JEFFERSON CITY — For the second time, state election regulators are suing a St. Louis alderman for failing to pay fines levied for campaign finance violations.
John Collins-Muhammad, who represents the city’s 21st Ward, is scheduled to appear before Cole County Judge Christopher Limbaugh on Nov. 15 to address his failure to pay the Missouri Ethics Commission $930.
The lawsuit says Collins-Muhammad was late in filing multiple reports detailing his fundraising and spending activity dating to 2017.
“As the candidate, Collins-Muhammad is ultimately responsible for all filing requirements,” the lawsuit says.
A similar lawsuit was filed against Collins-Muhammad last year, but it went unresolved.
Contacted Wednesday, the alderman declined to comment on the latest legal action taken against him.
“I don’t do interviews with the Post-Dispatch. It’s a personal rule of mine,” Collins-Muhammad said.
His most recent campaign finance report detailing his spending shows he had $29 in his campaign account.
Along with the campaign finance lawsuit, Collins-Muhammad was arrested in 2017 by Florissant police on an outstanding warrant for driving while his license was suspended.
He was taken to the Jennings jail to face a warrant for his arrest there stemming from a February 2016 case in which he was ticketed for driving with a revoked license and failed to appear in court.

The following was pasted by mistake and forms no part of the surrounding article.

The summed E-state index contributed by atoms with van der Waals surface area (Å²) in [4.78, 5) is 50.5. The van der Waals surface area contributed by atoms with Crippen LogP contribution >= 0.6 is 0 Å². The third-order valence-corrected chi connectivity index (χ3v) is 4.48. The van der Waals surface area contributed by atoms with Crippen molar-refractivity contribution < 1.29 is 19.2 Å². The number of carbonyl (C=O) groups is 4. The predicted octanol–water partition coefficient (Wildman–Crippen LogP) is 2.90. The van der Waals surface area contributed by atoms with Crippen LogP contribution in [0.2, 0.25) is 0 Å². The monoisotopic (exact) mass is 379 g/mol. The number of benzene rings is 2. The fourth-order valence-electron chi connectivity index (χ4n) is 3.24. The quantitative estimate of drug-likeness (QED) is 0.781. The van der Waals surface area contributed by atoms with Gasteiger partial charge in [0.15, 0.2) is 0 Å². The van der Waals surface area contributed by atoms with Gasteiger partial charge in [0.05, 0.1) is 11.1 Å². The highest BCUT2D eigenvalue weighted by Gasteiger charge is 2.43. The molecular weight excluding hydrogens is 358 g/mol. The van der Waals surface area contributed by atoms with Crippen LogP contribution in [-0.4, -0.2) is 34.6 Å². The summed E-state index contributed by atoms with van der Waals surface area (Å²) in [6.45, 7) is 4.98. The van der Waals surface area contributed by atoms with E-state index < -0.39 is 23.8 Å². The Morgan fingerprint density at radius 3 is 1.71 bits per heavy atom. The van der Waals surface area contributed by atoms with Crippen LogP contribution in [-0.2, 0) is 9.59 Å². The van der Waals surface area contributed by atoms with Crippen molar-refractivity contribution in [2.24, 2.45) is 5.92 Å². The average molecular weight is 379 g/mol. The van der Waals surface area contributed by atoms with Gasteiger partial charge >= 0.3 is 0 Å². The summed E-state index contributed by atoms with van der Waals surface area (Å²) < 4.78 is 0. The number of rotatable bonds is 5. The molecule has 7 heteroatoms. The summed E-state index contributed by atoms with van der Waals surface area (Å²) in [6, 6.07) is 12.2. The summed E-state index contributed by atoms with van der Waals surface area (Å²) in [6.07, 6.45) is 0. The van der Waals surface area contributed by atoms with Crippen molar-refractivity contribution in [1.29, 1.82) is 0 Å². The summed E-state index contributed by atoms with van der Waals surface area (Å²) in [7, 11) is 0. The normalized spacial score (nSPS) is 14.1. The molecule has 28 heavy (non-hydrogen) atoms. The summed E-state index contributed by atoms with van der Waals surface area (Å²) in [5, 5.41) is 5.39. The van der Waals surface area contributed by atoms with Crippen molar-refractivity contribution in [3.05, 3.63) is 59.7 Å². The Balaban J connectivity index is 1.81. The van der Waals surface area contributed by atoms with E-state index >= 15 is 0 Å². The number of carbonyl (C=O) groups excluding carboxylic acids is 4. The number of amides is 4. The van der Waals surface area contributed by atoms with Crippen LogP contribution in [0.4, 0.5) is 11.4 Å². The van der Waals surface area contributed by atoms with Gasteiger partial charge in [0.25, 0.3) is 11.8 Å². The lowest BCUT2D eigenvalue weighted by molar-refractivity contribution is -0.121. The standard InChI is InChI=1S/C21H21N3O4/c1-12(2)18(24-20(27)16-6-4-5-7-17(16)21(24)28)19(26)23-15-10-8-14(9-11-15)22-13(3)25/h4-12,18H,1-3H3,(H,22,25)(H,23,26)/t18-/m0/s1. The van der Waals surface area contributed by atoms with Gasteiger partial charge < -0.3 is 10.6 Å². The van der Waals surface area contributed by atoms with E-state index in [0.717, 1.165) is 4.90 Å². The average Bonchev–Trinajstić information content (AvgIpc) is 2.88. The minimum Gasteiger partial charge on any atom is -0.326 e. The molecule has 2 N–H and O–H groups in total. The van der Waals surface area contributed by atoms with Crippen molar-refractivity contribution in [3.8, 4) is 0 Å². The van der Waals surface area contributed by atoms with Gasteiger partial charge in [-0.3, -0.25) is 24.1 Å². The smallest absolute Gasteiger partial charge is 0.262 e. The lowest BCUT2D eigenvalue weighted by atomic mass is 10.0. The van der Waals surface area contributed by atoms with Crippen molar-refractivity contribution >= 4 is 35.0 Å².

In connection with the case, authorities also contacted Jefferson City police, who had issued a warrant for his arrest for driving while his license was suspended. His problems in Jefferson City began during a traffic stop in February 2014 when he was originally cited for driving with a suspended license.
Collins-Muhammad was elected in 2017 to the Board of Aldermen, where he represents portions of the Penrose, College Hill and O’Fallon neighborhoods.
Before winning the aldermanic seat, he ran in the 2016 Democratic primary race for the 77th District seat in the Missouri House of Representatives.
He was sued by the eventual winner of the election for allegedly failing to reside within the boundaries of the district.
But St. Louis Circuit Judge Julian Bush disagreed with Steve Roberts Jr. and allowed Collins-Muhammad to stay in the race.
Roberts, who is now a state senator, won the four-way primary with 39% of the vote.